The Truth About Conditioning for Brazilian Jiu Jitsu

The Truth About Conditioning for Brazilian Jiu Jitsu: Part 1 – Strength Training for BJJ

Conditioning is one of the most important aspects of your training. You need to have the necessary physical abilities to perform at your best during competition or training sessions. If you don’t condition properly, then you will not be able to compete effectively and possibly injure yourself or others.

You may think that conditioning is just another way of “working out” but it’s much more than that. Conditioning works with the mind and brain in order to develop the right mental attitude and mindset to succeed in any activity. Conditioning is not only a means of improving your performance, but also developing your overall health and well being.

I’ve been doing some research into the subject of conditioning and I’m going to share what I’ve learned with you today. There are many different types of conditioning, but they all fall under one main category called strength training. Strength training is defined as the use of resistance (such as weights) in order to improve muscular endurance, power, speed and agility. A good example would be running sprints or weightlifting exercises.

Overall, there are 7 recognized types of strength training. They are:


Strenuous endurance

Muscular endurance

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Dynamic strength

Static strength

Balance and proprioception

Flexibility (which is technically not strength training)

In this post I will focus on powerlifting, strenuous endurance and muscular endurance. I will post a follow-up article on the remaining types of strength training.

Powerlifting is defined as the maximum amount of weight one can lift from a dead stop to complete muscular failure. It involves exercises which target various muscle groups such as the back, chest, legs and arms. Powerlifting is an excellent way to build strength, power and muscular endurance for grappling arts such as brazilian jiu-jitsu, judo and wrestling.

Strenuous endurance is considered the amount of effort put forth in a given activity. This type of training is very similar to that of powerlifting as it also involves weights and builds strength, power and muscular endurance. The difference with strenuous endurance is that it can be performed for longer periods of time without attaining complete muscular failure.

The two types of strenuous endurance are anaerobic and aerobic.

Anaerobic training is a form of strenuous endurance training that involves short, intense bursts of exercise for activities such as sprinting, weightlifting and HIIT.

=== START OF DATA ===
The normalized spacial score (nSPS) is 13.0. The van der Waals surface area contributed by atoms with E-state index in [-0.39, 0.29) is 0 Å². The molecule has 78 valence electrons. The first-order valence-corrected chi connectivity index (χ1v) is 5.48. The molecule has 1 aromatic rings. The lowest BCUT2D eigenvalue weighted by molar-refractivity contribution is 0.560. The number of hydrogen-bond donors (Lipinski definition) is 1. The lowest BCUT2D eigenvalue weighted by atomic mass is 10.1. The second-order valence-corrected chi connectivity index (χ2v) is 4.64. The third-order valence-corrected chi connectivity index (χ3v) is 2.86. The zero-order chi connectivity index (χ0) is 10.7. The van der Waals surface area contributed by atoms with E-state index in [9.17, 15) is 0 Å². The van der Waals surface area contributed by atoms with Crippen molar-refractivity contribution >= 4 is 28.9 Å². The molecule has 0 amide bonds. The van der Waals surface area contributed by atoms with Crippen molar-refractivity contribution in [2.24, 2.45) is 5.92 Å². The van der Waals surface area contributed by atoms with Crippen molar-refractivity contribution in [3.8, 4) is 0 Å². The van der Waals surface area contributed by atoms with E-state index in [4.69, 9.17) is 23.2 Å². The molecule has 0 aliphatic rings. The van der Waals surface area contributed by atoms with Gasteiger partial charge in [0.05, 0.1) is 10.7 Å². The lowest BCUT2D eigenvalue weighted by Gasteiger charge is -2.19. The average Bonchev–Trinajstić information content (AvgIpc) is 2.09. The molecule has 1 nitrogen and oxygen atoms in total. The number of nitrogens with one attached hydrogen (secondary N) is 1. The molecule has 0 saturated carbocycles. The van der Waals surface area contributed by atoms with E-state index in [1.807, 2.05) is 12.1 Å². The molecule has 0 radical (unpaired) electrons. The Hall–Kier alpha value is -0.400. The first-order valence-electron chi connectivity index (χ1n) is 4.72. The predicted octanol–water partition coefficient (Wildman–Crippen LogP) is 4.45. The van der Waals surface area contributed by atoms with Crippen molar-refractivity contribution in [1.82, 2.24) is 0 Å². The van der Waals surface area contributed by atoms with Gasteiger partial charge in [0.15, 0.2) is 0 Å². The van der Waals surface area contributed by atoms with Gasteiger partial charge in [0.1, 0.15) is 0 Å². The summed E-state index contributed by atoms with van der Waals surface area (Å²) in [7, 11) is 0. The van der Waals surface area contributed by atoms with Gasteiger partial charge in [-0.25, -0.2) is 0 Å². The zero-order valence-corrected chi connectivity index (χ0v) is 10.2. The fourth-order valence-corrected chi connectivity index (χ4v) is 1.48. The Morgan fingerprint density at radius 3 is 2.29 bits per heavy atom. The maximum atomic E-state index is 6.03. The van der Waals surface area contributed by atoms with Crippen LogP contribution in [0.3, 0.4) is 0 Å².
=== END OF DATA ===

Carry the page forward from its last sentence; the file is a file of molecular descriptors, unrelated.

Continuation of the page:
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Aerobic training is a form of strenuous endurance training that involves prolonged moderate levels of activity such as jogging, cycling and long distance running.

Muscular endurance is the proper combination of strength and endurance. This means that you are able to lift a lighter weight for a longer period of time.

These are the first two strength training types that you need to focus on. These two types of strength training will get your body used to moving heavier objects which will, in turn, make the other types of strength training (powerlifting and strenuous endurance) much easier.

In part 2 of this series I will discuss the remaining types of strength training which include balance and proprioception, flexibility and other miscellaneous types.

Until then, keep on training.

To learn more about strength training check out the Strength Training 101 Now it’s time to put that new-found knowledge into practice.

1) Pick a type of strength training (powerlifting, strenuous endurance or muscular endurance).

Pick ONE. I highly recommend you start with muscular endurance because it is the foundation of all other types of strength training.

2) Buy a weight lifting manual such has Charles Poliquin’s Strength Ratio.

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Read the entire book. Yes, I mean every last word.

3) Buy some weights and Olympic lifting shoes.

4) Follow the instructions in Charles’ book on how to begin your training.

Stop when you realize that you don’t understand something. Go back to step 2 and read that part again. Once you finally understand everything in the book, move on to your first workout.

You have now completed your first strength training workout. Congratulations! Now that you’ve finished one cycle of training, you will notice several changes in your body. Some are good and some are bad.

Let’s start off with what’s bad first, because there’s not much of it. Your body will undoubtedly be sore in places that you didn’t even know could get sore. Your muscles will probably feel overworked, tired and a bit stiff. This is all normal so don’t worry about it.

Sources & references used in this article:


Physical conditioning in mixed martial arts: from evidence to practical experience by I Jukic, L Milanovic, A Hopovac, M Filipovic… – IN COMBAT …, 2016 –

Míra prožívání stavu flow v Brazílskem Jiu Jitsu Flow experience in Brazilian Jiu Jitsu by MJ Kohoutková, M Pavol –

Long Term Effects of A Lifetime of Grappling Competition Training by G Simco – 2005 – Citadel Press

Brazilian Jiu Jitsu: A Tool For Veteran Reassimilation by I Djokovic –

Training and Conditioning for Judo by GL Collura – 2018 –

Critical Thinking, Pedagogy, and Jiu Jitsu: Wedding Physical Resistance to Critical Thinking by A Broussal-Derval – 2020 –

Explosive-strength training improves 5-km running time by improving running economy and muscle power by A White, D Sanow, T Elder, J Funston –